Dalvik is the highly CPU-optimized virtual machine that is custom designed for the embedded environment. Android applications execute in a Dalvik VM (DVM). Dalvik is thus an integral part of Android devices. Each Android device has its specific version of DVM. Dalvik is designed to run on Linux kernel, which provides memory management, process isolation, threading support, security, and per-processing for faster application execution. Dalvik is designed to allow multiple VM instances to run at once. Every application runs in its own process, with it’s own instance of the DVM.

There are several advantages associated with running applications in VMs. Your application is essentially sandboxed, in that it cannot harmfully interfere (intentionally or otherwise) with the other applications, underlying OS, or directly access the device hardware. Also, this level of abstraction makes your application to become platform independent in that it is not tied to any specific device.

Another reason of replacing the JVM with the DVM is the licensing issue. Dalvik has licensed its source code under the Apache license, making it inexpensive for device manufacturers and service carriers. They can use and modify it without paying any licensing fees. They don't need to submit their proprietary extensions back to the open source community. On the other hand, the Java language, SDK tools, and libraries are free, But the JVM is not. The JVM is available under the GPL v2 open source which is not businesses friendly,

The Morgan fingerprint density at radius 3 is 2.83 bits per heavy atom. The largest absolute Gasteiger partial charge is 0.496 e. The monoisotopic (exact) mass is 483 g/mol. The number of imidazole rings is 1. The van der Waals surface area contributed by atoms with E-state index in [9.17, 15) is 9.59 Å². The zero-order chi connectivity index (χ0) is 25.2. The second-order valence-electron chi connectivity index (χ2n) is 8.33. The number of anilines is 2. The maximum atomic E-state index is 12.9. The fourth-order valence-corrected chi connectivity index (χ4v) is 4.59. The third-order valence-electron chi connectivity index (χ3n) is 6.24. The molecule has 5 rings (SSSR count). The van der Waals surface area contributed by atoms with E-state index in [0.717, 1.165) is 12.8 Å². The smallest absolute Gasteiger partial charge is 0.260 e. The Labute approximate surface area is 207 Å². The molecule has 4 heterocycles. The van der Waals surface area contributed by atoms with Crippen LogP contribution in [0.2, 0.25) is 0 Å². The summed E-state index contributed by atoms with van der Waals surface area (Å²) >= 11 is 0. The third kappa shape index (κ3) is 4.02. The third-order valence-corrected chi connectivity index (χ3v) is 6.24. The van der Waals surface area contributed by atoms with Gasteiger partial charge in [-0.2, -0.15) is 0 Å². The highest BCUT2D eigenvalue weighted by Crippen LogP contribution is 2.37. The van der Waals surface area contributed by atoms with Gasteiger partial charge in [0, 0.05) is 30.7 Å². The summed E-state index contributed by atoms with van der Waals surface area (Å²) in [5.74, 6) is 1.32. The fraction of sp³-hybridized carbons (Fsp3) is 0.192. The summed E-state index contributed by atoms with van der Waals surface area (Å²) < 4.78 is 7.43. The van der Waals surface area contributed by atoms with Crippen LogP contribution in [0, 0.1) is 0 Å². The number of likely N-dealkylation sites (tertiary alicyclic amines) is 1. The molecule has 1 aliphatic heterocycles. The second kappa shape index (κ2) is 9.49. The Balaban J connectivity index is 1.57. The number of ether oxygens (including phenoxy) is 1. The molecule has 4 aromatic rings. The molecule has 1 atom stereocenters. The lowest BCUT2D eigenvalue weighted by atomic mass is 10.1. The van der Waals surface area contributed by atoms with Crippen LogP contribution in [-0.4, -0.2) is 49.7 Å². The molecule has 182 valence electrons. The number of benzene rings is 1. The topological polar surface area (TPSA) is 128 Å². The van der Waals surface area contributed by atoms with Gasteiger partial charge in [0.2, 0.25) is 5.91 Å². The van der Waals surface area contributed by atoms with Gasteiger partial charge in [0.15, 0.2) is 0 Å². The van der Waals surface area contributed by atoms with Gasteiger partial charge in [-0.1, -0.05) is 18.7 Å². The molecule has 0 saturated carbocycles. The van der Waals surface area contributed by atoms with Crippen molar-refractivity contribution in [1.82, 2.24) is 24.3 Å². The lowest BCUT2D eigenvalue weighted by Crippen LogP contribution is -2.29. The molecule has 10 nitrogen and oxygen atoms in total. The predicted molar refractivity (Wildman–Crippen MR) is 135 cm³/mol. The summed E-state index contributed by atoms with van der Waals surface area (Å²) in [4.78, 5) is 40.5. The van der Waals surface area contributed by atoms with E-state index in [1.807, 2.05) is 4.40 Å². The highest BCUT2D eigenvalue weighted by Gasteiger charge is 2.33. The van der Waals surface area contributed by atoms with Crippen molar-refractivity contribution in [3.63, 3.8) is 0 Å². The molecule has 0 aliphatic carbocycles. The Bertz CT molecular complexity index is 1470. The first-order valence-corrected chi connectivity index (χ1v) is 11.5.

compile process with dalvik

dex format

The compact dex format is especially designed for systems that have limited memory and processing power. The.dex format is optimized for minimal memory footprint. It has an average of 30% less instructions sets than the Java bytecode.

When the Java compiler finishes creating the Java classes, the Dalvik dx compiler re-compiles them to Dalvik bytecode. Afterwards these multiple classes are aggregated and merged into one single .dex file.

The Dalvik places emphasis on code/data sharing to reduce memory usage. To conserve space, the dx compiler eliminates all the redundant information that is present in the classes. Duplicate strings and other constants like numeric constants, references to other classes, etc. used in multiple class files are included only once in the .dex output. The dex compiler also eliminates some constants by inlining their values directly into the bytecode.

Given a set of .class files, create an uncompressed .dex file and a compressed .jar file from them and compare their sizes. In an average case, you will find that the size of the .dex file is a little smaller than that of the .jar file.